The pooled prevalence of lifetime khat use was highest in Yemen (43.27, 95% CI 25.31–63.19%) and it was 24.82% (95% CI 21.30–28.72%) in Ethiopia and 37.32% (95% CI 15.74–65.48) in Saudi Arabia (Table 3). A few data were available, and the prevalence of current khat use among university students was very poorly recorded in countries where khat is consumed other than Ethiopia.
In our stratified analysis of included studies by gender we found that the lifetime pooled prevalence of khat use was higher in men 31.47% (95%CI 25.73–37.84) than in women 11.79%(95%CI 7.53–18.01). (See Table 3).
The risk of being male and current khat use
Twelve of the studies provided information regarding the risk of current khat consumption in men and in women among university students (Table 1). The pooled odds ratio (OR) revealed that the odds of current khat use were significantly higher in men compared to women (OR 3.59; 95%CI 2.01–6.41, P < 0.0001). (See Fig. 4).
The risk of being male and lifetime khat use
Ten of the studies provided information regarding the risk of lifetime khat use in men and in women university students (Table 1). The pooled odds ratio (OR) demonstrated that the odds of lifetime khat use were significantly higher in men compared with women (OR 3.48; 95%CI 2.09–5.78, P < 0.0001). (See Fig. 5).
In our analysis of bias related for the effects of unincluded studies, as provided by funnel plot and Egger’s regression tests we found that there no evidence of substantial publication bias for the prevalence of current khat use ((B = − 7.75, SE = 4.95, P = 0.137) as well as lifetime khat use (B = 1.17, SE = 3.31, P = 0.727) among university student. (See Figs. 6 and 7).
For the purpose of further investigating the potential source of heterogeneity in the analysis of the prevalence of current and lifetime khat use among university students, we performed leave-one-out sensitivity analysis. In our sensitivity analysis, we found that our findings were robust and not dependent on a single study. Our pooled estimated prevalence varied between 11.73%(8.37–16.21%) and 14.38%(12.02–.17.88%) for the current and 26.28%(22.92–29.74%) and 28.41%(24.81–32.30%) for lifetime prevalence after deletion of a single study. (See Additional file 1 and Additional file 2).
To the best of our knowledge, this is the first meta-analysis that computed the current and lifetime prevalence of khat consumption among university students. In this meta-analysis, we investigated the prevalence of current and lifetime khat consumptions across 25 cross-sectional studies including a total of 24,136 participants. In addition, we evaluated the existing differences in the risk of khat consumptions between men and women in the last 30 days and consumption of khat in their lifetime among university students. Based on the results from our meta-analysis, the prevalence of both current and lifetime khat consumption was significantly higher in men than in women. We also found that males were 3.59 and 3.48 times more likely than females to have been users of khat in the last 30 days and in their lifetime respectively. Additionally, we found that a considerable proportion of students were users of khat in the last 30 days and in their lifetime. These findings indicate khat consumption is a significant health problem for university students as tobacco and alcohol consumptions [56,57,58].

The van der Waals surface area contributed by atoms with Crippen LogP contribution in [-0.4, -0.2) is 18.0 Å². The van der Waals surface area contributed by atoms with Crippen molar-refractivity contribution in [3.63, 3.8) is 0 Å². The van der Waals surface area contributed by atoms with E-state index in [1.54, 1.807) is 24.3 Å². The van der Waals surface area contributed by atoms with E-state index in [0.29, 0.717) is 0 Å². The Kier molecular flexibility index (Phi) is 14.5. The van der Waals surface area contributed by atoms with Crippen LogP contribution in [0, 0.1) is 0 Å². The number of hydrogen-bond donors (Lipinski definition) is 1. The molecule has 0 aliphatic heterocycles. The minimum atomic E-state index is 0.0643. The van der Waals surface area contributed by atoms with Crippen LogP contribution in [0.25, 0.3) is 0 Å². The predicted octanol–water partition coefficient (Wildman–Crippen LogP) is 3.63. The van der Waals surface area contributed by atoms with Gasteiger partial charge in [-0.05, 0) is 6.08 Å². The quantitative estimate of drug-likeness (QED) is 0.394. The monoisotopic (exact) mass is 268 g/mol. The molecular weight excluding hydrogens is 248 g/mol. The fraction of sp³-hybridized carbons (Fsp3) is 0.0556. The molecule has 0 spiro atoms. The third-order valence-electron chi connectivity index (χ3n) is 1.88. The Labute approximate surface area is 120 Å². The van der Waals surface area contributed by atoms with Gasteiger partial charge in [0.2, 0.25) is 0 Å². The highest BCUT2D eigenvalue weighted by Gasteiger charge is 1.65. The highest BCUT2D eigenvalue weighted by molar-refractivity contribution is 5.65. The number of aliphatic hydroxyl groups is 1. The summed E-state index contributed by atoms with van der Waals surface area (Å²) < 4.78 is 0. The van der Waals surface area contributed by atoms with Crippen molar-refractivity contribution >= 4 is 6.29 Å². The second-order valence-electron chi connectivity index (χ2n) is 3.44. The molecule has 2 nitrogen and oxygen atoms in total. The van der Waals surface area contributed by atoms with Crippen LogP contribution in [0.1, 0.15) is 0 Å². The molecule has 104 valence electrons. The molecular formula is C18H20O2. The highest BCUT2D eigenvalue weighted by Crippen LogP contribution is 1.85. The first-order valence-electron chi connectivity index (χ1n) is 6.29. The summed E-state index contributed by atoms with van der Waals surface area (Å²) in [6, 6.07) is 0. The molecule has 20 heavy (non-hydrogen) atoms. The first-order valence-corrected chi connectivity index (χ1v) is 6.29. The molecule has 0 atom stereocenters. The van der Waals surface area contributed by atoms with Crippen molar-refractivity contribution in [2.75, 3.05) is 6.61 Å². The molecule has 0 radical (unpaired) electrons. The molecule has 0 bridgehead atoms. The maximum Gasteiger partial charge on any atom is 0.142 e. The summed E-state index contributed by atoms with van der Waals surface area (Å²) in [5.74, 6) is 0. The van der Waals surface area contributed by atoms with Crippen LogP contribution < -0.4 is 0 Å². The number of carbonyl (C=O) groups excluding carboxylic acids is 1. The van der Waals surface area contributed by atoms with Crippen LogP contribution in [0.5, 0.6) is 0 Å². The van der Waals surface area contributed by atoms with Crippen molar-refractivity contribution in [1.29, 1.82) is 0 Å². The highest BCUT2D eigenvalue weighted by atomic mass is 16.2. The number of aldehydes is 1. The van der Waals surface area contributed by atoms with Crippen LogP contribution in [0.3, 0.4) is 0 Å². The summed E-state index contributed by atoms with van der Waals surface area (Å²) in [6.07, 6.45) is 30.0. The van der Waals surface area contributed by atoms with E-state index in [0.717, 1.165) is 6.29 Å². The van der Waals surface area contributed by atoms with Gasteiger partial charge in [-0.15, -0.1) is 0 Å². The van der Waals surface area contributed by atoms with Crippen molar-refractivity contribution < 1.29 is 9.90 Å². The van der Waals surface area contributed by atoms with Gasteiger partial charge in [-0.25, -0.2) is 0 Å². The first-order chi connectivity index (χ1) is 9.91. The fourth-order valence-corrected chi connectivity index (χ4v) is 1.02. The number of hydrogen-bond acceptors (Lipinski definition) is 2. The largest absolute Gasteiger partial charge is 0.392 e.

In the present meta-analysis, in the included studies the evidence showed an apparent variation by study location (country) and the gender of the participants (male, female). Most of the included studies assessed both current and lifetime khat use and no study was found that determined khat dependence. A few data were available, and the prevalence of khat use among university students was very poorly recorded in countries where khat is commonly consumed other than Ethiopia.
In this meta-analysis, the pooled prevalence estimates of current khat use among university students were 14.16% (95% CI; 11.87–16.81). Whereas, the reported prevalence of current khat use ranges between 3.70% to 27.91%  depending on the study. The sociocultural and economic difference across the different countries where the studies were conducted maybe the main reasons for the observed variations in the current prevalence estimates of khat use among university students. In addition, the variability in the magnitude of khat use within the studied countries due to cultural difference as well as accessibility of khat in different areas within a single country might be the other reason for the difference in the observed magnitude. Our pooled prevalence estimate was in line with the general population study prevalence reports from 2011 Ethiopian demographic and health survey data 15.3% . Our findings were lower than the general population prevalence estimates of the Jazan region of Saudi Arabia (28.7%%)  and occupational groups in Uganda (20.4%) . The pooled prevalence of Khat chewing among university students is similar to cigarette smoking prevalence reports from meta-analysis which provided an overall estimation of smoking among students in Iran’s universities is 11.6%. However, the estimated prevalence of khat consumption among university students in our review is lower than a systematic review of a finding of the prevalence of alcohol use 31% among university students .